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Re: NFS mounts: security hole on firewall?

On Sat, Feb 17, 2001 at 11:53:16AM -0600, Robert Guthrie wrote:
> I know this is probably a stupid question, but I'm trying to be paranoid and 
> leave nothing to chance.  If I'm NOT running an nfs server of any kind on my 
> firewall, but I am mounting an nfs share from my private network to my 
> firewall, am I opening myself up to any big security risks?  I plan to lock 
> down all incomming port connections below 1024, except for sshd's port.

Execpt from the scenarious you have forbidden to talk about, I don't see any 
security problems. However, there are other problems posible. For instance when your server goes down, problems with file locking, unaccessable files, etc, are posible. It would not recommend it.

> I want to be able to parse /var/log and display annomolies in an 
> internal-only web-page, and I thought it'd be safer & faster if I did it on 
> my server (dual celeron), rather than my firewall (486).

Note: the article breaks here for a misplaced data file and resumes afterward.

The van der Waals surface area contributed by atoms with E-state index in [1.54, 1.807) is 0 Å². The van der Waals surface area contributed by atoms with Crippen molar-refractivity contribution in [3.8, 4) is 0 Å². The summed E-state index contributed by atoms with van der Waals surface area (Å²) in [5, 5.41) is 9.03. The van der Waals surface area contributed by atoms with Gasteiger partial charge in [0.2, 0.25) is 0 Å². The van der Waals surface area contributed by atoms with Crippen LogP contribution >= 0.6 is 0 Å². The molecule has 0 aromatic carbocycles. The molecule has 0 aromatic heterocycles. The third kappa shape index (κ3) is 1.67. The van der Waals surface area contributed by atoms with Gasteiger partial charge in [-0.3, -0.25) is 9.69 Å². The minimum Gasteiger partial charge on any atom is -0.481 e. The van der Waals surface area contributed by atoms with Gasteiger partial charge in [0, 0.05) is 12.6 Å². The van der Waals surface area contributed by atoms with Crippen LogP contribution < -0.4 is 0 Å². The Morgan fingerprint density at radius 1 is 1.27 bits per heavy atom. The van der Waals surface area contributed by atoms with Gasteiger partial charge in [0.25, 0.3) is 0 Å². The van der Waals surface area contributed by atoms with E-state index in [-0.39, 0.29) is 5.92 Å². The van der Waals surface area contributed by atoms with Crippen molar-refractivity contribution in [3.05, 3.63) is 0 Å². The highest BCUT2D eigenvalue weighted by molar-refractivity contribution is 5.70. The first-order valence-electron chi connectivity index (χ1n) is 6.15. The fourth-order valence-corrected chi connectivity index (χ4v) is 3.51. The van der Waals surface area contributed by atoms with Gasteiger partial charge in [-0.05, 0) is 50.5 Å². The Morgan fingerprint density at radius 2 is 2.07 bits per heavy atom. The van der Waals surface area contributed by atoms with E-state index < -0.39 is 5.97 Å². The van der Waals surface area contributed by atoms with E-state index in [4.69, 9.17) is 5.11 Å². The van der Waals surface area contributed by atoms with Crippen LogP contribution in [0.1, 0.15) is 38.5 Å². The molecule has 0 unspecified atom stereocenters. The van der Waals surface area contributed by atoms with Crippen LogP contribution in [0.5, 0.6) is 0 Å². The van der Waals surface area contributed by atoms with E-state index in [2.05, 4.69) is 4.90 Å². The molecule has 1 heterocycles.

You won't need nfs for this. Syslog is able to send log events directly 
to your server. I think this a much better solution.

The log events of the firewall will be, however, stored in the same files as the 
server. e.g. /var/log/auth.log will contain both the events of firewall and server.Your parsing script should handle that.

Add lines like this to firewall:/etc/syslog.conf

auth,authpriv.*        @server

See syslog documentation for details.

An other option is uploading 

> You don't have to qualify your answers with any of the following scenearios:
> o Firewall is compromised from other security hole.
> o Weird networking/kernel bug not related to nfs directly
> o Acts of root ("God, root; what is difference?")
> o Local security problems.  I can trust my wife not hack from within our 
> house ;-)
Good point. Exceptional situations should be avoided while explaining.

Arjen Krap

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